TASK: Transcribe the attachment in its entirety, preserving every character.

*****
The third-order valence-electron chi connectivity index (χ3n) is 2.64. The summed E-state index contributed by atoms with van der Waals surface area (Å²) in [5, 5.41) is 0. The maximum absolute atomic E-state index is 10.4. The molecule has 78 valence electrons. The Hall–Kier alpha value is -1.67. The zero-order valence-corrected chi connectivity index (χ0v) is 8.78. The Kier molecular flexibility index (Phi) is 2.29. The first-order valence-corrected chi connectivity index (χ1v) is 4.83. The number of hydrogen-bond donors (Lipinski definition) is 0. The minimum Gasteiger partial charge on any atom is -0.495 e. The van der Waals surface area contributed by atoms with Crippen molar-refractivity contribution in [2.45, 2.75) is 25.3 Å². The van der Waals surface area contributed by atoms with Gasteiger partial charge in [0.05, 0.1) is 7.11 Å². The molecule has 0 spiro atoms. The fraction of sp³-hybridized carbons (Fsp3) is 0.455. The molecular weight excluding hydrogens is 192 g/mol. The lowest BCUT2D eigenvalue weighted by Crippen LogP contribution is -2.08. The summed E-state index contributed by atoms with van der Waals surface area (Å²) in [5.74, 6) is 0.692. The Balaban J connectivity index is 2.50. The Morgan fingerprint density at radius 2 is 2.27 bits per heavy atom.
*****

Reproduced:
The third-order valence-electron chi connectivity index (χ3n) is 2.64. The summed E-state index contributed by atoms with van der Waals surface area (Å²) in [5, 5.41) is 0. The maximum absolute atomic E-state index is 10.4. The molecule has 78 valence electrons. The Hall–Kier alpha value is -1.67. The zero-order valence-corrected chi connectivity index (χ0v) is 8.78. The Kier molecular flexibility index (Phi) is 2.29. The first-order valence-corrected chi connectivity index (χ1v) is 4.83. The number of hydrogen-bond donors (Lipinski definition) is 0. The minimum Gasteiger partial charge on any atom is -0.495 e. The van der Waals surface area contributed by atoms with Crippen molar-refractivity contribution in [2.45, 2.75) is 25.3 Å². The van der Waals surface area contributed by atoms with Gasteiger partial charge in [0.05, 0.1) is 7.11 Å². The molecule has 0 spiro atoms. The fraction of sp³-hybridized carbons (Fsp3) is 0.455. The molecular weight excluding hydrogens is 192 g/mol. The lowest BCUT2D eigenvalue weighted by Crippen LogP contribution is -2.08. The summed E-state index contributed by atoms with van der Waals surface area (Å²) in [5.74, 6) is 0.692. The Balaban J connectivity index is 2.50. The Morgan fingerprint density at radius 2 is 2.27 bits per heavy atom.